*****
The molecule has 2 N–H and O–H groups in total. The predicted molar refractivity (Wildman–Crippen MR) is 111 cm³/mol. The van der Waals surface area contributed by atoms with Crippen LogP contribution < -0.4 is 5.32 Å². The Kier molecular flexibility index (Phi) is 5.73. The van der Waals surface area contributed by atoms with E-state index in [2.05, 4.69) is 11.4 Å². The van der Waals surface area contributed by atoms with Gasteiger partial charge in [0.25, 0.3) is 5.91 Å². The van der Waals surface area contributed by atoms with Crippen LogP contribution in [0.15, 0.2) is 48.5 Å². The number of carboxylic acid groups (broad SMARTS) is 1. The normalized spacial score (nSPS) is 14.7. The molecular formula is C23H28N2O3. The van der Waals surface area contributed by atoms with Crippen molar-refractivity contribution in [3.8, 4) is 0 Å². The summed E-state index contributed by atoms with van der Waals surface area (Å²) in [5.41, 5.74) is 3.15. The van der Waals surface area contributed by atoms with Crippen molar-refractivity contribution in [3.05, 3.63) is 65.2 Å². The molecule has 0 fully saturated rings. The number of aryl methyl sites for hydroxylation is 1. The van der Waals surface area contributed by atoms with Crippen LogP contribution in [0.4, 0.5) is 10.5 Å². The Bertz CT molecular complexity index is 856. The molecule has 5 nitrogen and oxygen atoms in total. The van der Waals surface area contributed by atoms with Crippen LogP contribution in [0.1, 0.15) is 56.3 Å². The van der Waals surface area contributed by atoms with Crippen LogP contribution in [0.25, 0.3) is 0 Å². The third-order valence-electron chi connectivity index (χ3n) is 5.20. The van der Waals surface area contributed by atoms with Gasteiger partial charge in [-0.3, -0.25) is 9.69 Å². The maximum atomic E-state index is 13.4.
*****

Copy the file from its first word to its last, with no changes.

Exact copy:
The molecule has 2 N–H and O–H groups in total. The predicted molar refractivity (Wildman–Crippen MR) is 111 cm³/mol. The van der Waals surface area contributed by atoms with Crippen LogP contribution < -0.4 is 5.32 Å². The Kier molecular flexibility index (Phi) is 5.73. The van der Waals surface area contributed by atoms with E-state index in [2.05, 4.69) is 11.4 Å². The van der Waals surface area contributed by atoms with Gasteiger partial charge in [0.25, 0.3) is 5.91 Å². The van der Waals surface area contributed by atoms with Crippen LogP contribution in [0.15, 0.2) is 48.5 Å². The number of carboxylic acid groups (broad SMARTS) is 1. The normalized spacial score (nSPS) is 14.7. The molecular formula is C23H28N2O3. The van der Waals surface area contributed by atoms with Crippen molar-refractivity contribution in [3.8, 4) is 0 Å². The summed E-state index contributed by atoms with van der Waals surface area (Å²) in [5.41, 5.74) is 3.15. The van der Waals surface area contributed by atoms with Crippen molar-refractivity contribution in [3.05, 3.63) is 65.2 Å². The molecule has 0 fully saturated rings. The number of aryl methyl sites for hydroxylation is 1. The van der Waals surface area contributed by atoms with Crippen LogP contribution in [0.4, 0.5) is 10.5 Å². The Bertz CT molecular complexity index is 856. The molecule has 5 nitrogen and oxygen atoms in total. The van der Waals surface area contributed by atoms with Crippen LogP contribution in [0.1, 0.15) is 56.3 Å². The van der Waals surface area contributed by atoms with Crippen LogP contribution in [0.25, 0.3) is 0 Å². The third-order valence-electron chi connectivity index (χ3n) is 5.20. The van der Waals surface area contributed by atoms with Gasteiger partial charge in [-0.3, -0.25) is 9.69 Å². The maximum atomic E-state index is 13.4.